Partner Arturo López Willshaw

Queer Places:
Eton College, Windsor, Windsor and Maidenhead SL4 6DW
12 Rue du Centre, 92200 Neuilly-sur-Seine, France
Villa Foscari o La Malcontenta, Mira, VE

1 Paul RodocanachiPaul Rodocanachi (April 2, 1871 - January 28, 1952) was an architect, decorator and collector. He was a collaborator of Jean-Michel Frank. He corresponded with Boris Kochno. Rodocanachi designed the new layout of La Malcontenta for Albert Clinton Landsberg, when he purchased the complex in 1924.  Rodocanachi was an amateur of great culture and of vast experience who had already built in Neuilly-sur-Seine, the house that is presently the Civic Museum of that Parisian neighborhood, in which he added an large garden that rises on the banks of the Seine. Based on the drawings of Paul Rodocanachi, some pathways were built – for automobiles as well as for pedestrians – from layouts of exemplary simplicity, creating a situation perfectly compatible with the aura that permeates these spaces.

Paul Rodocanachi was born in London from a Greek family, the son of Peter/Petros Rodocanachi (1831, Livorno, Tuscany, Italy - 1899), banker, founder of P.P Rodocanachi & Co. Ltd in 1860, and Jenny/Zenni Elisabeth Sechiari (1842, Marseille, Bouches du Rhone, France - 1927). He studied at Eton College. He was the lover of Arturo López Willshaw, to whom he sold the Hôtel du Center in Neuilly which he had built in 1899. He was a friend of Auguste Rodin, Matisse, Zadkine, Jean-Michel Frank, Emilio Terry, Diego Giacometti, Christian Bérard. He also collaborated in the 1930s with Albert Clinton Landsberg and Catherine d'Erlanger on the renovation of Villa Foscari-Malcontenta, with Antonio Foscari and Barbara de Vicario, where he rubbed shoulders with Misia Sert, Sergei Diaghilev, Serge Lifar, Paul Morand, Le Corbusier, Coco Chanel, Rudolf Wittkower, Cecil Beaton, the Marquise Luisa Casati.

In 1899, Paul Rodocanachi, heir to the London branch of a large Greek family on the island of Chios, acquired land in Neuilly, 12 Rue du Centre, to build a mansion. Passionate about architecture and decoration, he created a house in the Louis XVI style where he received many intellectuals and artists such as Rodin, Matisse and Zadkine. During the First World War, it welcomed convalescent soldiers in the communes turned into ambulances. In 1928, he sold his home to a wealthy Chilean Arturo Lopez-Willshaw, who deeply overhauled the architecture to make it the setting for his furniture and silverware collection and the setting of the worldly celebrations presided over by his wife Patricia. Salvador Dali resides there during his stays in Paris. A 17th-century adjument, Arturo Lopez sought to evoke in his home the world of the great royal castles he loved. In the 1950s, Gérald Van der Kemp, curator of the Palace of Versailles, appealed to his generosity to re-weave the brocade of the King's chamber. Arturo Lopez was also the generous patron of the restoration of the shell cottage in the park of Rambouillet Castle. His latest creation in his hotel in Neuilly was a ballroom, known as the shell room, taking the decorative motifs of shells and mother-of-pearl from Rambouillet's decorations. The hotel was purchased in 1971 by the city of Neuilly-sur-Seine, which installed a museum and library. The park is sold separately and well-stocked.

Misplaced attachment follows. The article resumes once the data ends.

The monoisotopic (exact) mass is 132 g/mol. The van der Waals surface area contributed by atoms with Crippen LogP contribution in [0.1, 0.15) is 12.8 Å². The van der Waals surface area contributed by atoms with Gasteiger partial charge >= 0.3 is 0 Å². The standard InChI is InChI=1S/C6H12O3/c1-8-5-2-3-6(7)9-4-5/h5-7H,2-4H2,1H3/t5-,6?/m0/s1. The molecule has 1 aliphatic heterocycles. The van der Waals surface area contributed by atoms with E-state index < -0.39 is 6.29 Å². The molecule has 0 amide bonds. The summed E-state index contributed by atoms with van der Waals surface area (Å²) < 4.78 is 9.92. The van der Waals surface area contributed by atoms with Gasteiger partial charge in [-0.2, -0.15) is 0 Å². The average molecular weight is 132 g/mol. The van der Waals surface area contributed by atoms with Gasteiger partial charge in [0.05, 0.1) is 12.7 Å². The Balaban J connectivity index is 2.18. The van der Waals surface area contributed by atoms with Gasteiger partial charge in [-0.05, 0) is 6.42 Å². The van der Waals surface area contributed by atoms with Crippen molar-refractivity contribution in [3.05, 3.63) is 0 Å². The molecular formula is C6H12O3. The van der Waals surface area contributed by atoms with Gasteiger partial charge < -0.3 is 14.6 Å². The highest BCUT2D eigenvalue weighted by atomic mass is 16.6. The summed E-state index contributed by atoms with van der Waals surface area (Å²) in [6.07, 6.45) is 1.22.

3 Rodocanachi quadro
Paul Rodocanachi, 1930s, by Baroness Catherine D'Erlanger

4 Rodocanachi seduto e altri
Paul Rodocanachi (seated in the center) with (from left to right) Alberto Giacometti, Jean-Michel Frank, Emilio Terry, Christian Bérard, Adolphe Chanaux e Diego Giacometti , by François Kollar

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Designed in 1927 by the amateur architect Paul Rodocanachi (1871–1952)—reportedly an early lover of Arturo Lopez-Willshaw’s—this baroque tabletop ornament is composed of chiseled and gilt bronze, colorful enamels, hard stones, onyx, agate, and glass. It was made in 1929 by R. Toulouse and stands 19.5 inches high. Estimate: $19,500–$32,500.

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Executed by artist Alexandre Serebriakoff in 1951, this watercolor depicts one room of Patricia Lopez-Willshaw’s suite, at Hôtel Rodocanachi, a 1903 mansion that she shared with her husband, Arturo Lopez-Willshaw, in the Paris suburb of Neuilly-sur-Seine. The house is now a cultural center. Estimate: $11,000–$16,000.

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